In the fall of 2001, I began my junior year of college at Appalachian Bible College. My wife Robyn and I had gotten married just a few months earlier, and for financial reasons made the move from Indiana to West Virginia to continue our educational pursuits. To be completely honest, it was an extremely difficult move for us. We were newlyweds with little money, no job prospects, and no friends or family in the community. We made a few friends of fellow married students in the weeks leading up to the start of the school year, but for the most part we were alone and unknown.
During the first week of classes, all of the incoming students gathered together in the main auditorium for a welcome session. We sang a few songs, participated in some forced socialization, and listened as several students and faculty members outlined the many opportunities for connection at ABC. I was less than impressed and was ready to go home, but alas, there was one more item of business on the agenda. We would have a presidential welcome from the school’s president, Dr. Anderson. Dr. A, as he was called, stood up and welcomed us all and spoke momentarily about how grateful he was that we had decided to further our education at ABC, not simply as a student body, but as individuals. He said that he made it a point to know the name of every student on campus and that he wanted to know our names. I thought to myself, “There is NO WAY you are going to remember the names of everyone in this room, let alone the entire school.” He proceeded to have us all stand up and went around the room to hear each name. After we said our name he repeated it and went on to the next student. After he finished, he went around the room and addressed each of us by name! It was incredible, but I was still skeptical. It was one thing to remember our names in the moment, but could he identify us when we were out and about on campus.
There is something encouraging about being known by another.
About a week went by, and I completely forgot about the experience during our presidential welcome. Robyn and I were out and about running errands in town somewhere, I don’t remember where, but I’d be willing to bet it was Walmart. We turned the corner of an aisle and I heard a voice call out, “Hello Myers family! How are Jeremy and Robyn doing today?” I looked up, and there ahead of us in the aisle was Dr. A. I was beyond impressed and a little more than surprised at being called by name out in the community. It was such a little thing, but it meant more to me than I can even say. There is something encouraging about being known by another. In that moment, in that place so far from home, a friendly greeting and being acknowledged by name lifted my spirit and blessed my soul.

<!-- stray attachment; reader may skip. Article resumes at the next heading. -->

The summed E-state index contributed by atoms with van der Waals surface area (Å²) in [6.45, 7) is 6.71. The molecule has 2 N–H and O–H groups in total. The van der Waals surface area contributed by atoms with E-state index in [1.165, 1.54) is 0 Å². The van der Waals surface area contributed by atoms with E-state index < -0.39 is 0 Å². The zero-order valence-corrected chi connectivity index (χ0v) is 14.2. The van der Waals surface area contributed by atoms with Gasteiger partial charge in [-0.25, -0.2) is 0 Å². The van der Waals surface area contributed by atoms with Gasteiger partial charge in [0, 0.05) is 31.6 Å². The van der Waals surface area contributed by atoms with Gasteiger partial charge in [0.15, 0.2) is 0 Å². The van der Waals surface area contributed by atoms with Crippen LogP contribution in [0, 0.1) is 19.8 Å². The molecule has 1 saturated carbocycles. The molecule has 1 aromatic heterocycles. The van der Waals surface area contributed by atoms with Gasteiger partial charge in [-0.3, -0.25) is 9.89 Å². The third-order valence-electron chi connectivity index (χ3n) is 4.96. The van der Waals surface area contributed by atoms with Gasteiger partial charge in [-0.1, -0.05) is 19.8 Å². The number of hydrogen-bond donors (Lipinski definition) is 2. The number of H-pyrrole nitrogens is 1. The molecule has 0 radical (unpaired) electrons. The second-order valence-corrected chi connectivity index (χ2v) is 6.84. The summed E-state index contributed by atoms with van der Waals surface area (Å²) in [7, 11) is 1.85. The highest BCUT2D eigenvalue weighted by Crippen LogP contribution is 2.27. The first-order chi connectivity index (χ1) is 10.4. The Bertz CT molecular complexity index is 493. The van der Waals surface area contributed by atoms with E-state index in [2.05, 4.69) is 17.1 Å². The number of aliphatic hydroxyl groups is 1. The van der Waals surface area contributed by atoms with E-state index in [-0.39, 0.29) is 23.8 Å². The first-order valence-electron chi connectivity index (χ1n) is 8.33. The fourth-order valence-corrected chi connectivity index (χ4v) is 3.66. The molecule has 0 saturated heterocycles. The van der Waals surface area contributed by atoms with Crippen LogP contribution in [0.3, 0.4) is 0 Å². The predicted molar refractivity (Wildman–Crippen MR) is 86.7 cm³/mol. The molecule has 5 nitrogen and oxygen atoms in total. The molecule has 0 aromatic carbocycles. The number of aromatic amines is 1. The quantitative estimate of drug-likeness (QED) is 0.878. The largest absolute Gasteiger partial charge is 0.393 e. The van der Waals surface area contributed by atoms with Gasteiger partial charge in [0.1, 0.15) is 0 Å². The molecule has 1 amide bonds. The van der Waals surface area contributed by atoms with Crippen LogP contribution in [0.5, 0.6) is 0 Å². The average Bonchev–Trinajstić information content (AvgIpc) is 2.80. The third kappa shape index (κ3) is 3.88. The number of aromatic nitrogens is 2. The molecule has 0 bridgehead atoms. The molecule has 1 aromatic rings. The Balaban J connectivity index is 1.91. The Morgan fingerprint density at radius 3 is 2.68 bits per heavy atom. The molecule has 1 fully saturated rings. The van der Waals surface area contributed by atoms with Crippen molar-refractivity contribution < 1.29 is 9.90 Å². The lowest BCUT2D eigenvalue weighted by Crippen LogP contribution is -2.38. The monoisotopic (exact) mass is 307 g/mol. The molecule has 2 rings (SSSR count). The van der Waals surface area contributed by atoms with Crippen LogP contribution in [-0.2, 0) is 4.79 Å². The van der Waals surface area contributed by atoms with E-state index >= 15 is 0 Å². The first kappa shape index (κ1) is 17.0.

It is unreasonable to expect that all of us will remember the names of everyone we ever meet. That is a very special gift that only few people have. It isn’t all that unreasonable, however, to expect that we offer a friendly greeting to those we see in the community. And, not just those we consider close friends and family, but those who might need a friend. This will require us to actually lift our eyes from our phones for a moment. It will require us to actually see others when they cross our paths. And, it will require us to extend at least a minimal amount of time and effort to show a little love to another.
I think only makes sense that what matters to Jesus should matter to us.
This is one of the things I love about the stories of Jesus in the gospel. He was always on the lookout for someone in need of a friend, in need of a little compassion. Jesus regularly broke away from the expected path and called out to others by name. He clearly showed them that they mattered to Him. I believe Jesus knows each of us by name, the good, the bad, and the other. If he knows us by name, then we, each of us, matter to Jesus. I think only makes sense that what matters to Jesus should matter to us. So, next time I see you out and about or you see me, let’s make an effort to say hello, learn each other’s names, and show a little love.